Magazines have finally killed blogs -- but in a way you never expected.
Adam Rifkin stashed this in Content is king.
Annalee Newitz nails it:
You could argue that Tumblr is basically really, really simple syndication. You find the Tumblrs you like, you subscribe to them, and poof they show up in your Tumblr profile view. Or you follow people on Facebook to get the same thing. But both Tumblr and Facebook are silos of information. RSS feeds can be generated by any publisher, from the New York Times and Blastr, to the Nature journal and your favorite obscure porn repository. Tumblr feeds come from, well, Tumblr.
In this way, reading Tumblr is a lot like reading a paper magazine. Every story in the paper version of Wired comes from Wired. It's the ultimate information silo.
Magazines like Wired and the New Yorker have been able to transition more smoothly to the digital world than newspapers did a decade ago. They are porting their magazines directly into apps that silo content just the way paper magazines do. And many new online publications like Matter and The Atavist are following this model, creating apps that hold their content rather than syndicating them via RSS. Older publications like Huffington Post and The Atlantic are going the other direction: they are looking more and more like social networks.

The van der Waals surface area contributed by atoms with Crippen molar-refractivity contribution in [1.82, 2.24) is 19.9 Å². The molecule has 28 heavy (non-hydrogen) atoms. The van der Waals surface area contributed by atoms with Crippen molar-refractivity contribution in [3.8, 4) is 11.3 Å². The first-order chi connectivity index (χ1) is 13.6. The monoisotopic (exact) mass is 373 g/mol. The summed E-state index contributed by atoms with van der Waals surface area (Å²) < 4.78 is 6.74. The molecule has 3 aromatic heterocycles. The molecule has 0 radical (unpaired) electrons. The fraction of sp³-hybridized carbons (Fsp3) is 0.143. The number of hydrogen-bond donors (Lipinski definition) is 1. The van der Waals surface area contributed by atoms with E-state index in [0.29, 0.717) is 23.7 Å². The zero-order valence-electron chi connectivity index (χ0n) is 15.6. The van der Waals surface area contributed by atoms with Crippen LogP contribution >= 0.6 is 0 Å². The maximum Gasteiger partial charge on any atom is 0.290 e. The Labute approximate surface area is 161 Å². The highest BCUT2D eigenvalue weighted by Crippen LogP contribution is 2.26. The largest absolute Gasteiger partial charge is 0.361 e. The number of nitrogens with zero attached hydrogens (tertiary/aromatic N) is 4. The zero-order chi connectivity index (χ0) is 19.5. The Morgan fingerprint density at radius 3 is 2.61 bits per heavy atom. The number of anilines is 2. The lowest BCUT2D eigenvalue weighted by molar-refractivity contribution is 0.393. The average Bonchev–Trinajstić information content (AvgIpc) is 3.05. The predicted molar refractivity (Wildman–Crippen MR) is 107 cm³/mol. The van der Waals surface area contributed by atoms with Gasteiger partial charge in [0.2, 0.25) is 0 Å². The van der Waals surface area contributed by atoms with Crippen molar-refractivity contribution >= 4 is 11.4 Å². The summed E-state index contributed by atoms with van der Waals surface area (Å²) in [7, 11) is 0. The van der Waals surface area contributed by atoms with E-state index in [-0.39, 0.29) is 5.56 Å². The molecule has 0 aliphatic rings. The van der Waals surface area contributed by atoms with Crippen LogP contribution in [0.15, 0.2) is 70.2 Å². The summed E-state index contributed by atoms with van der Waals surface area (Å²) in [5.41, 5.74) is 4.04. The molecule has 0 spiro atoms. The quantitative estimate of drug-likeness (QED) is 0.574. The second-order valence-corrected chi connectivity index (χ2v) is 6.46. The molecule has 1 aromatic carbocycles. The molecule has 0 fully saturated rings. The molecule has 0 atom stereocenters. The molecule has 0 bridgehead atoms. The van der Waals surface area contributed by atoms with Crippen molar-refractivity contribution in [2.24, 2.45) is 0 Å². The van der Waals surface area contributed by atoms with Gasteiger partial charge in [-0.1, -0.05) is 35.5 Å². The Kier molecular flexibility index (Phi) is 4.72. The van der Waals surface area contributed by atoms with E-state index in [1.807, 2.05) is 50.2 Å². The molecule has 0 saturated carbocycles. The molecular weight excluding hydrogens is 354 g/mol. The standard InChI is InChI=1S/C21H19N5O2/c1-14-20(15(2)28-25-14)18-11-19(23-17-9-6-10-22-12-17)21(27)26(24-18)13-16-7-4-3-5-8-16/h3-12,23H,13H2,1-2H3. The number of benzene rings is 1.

Meanwhile the archetypical blog, which gained readers by sending out its RSS feed, is slowly becoming a digital anachronism. Of course a blog can be much more than a publication that uses RSS, but it's worth noting that the popularity of the word "blog" has declined in recent years just as RSS has. Nowadays it's more common to hear a blog referred to as a "website," or "online magazine" or just "a publication."
So where does that leave us, as we look to the future of media technology?
We are returning to a world where what you read online comes to you in silos. Instead of a feed reader, you can get an app that organizes your app subscriptions on a nice digital bookshelf where they look just like a bunch of paper magazines in a bookstore. But unlike an RSS reader, this app doesn't ever mix the content of these magazines up into a single stream. It keeps them separate. You have to jump out of one app and into another to read the next magazine on your shelf.
We are also moving toward a reading style that requires you to visit a specific site in order to read, instead of pulling all the articles you want into one piece of software. You go out into Tumblr and Facebook. You don't aggregate all your favorite Tumblrs and magazine articles into, one, unified reader. Everything is separate and out there, in the cloud.
This is how we used to read, back in the 1950s. You went out to a bookstore or magazine shop, bought discrete bunches of bound paper, stacked them on your table at home, and read them one at a time. Sure, you could browse a bit in one magazine and then move on to a comic or book. But you always knew you were leaving one and moving to the other.
The pendulum is swinging back. The only place these days where everything truly mixes together is... WAIT FOR IT... Twitter.
Oh. Em. Gee.
What have we become?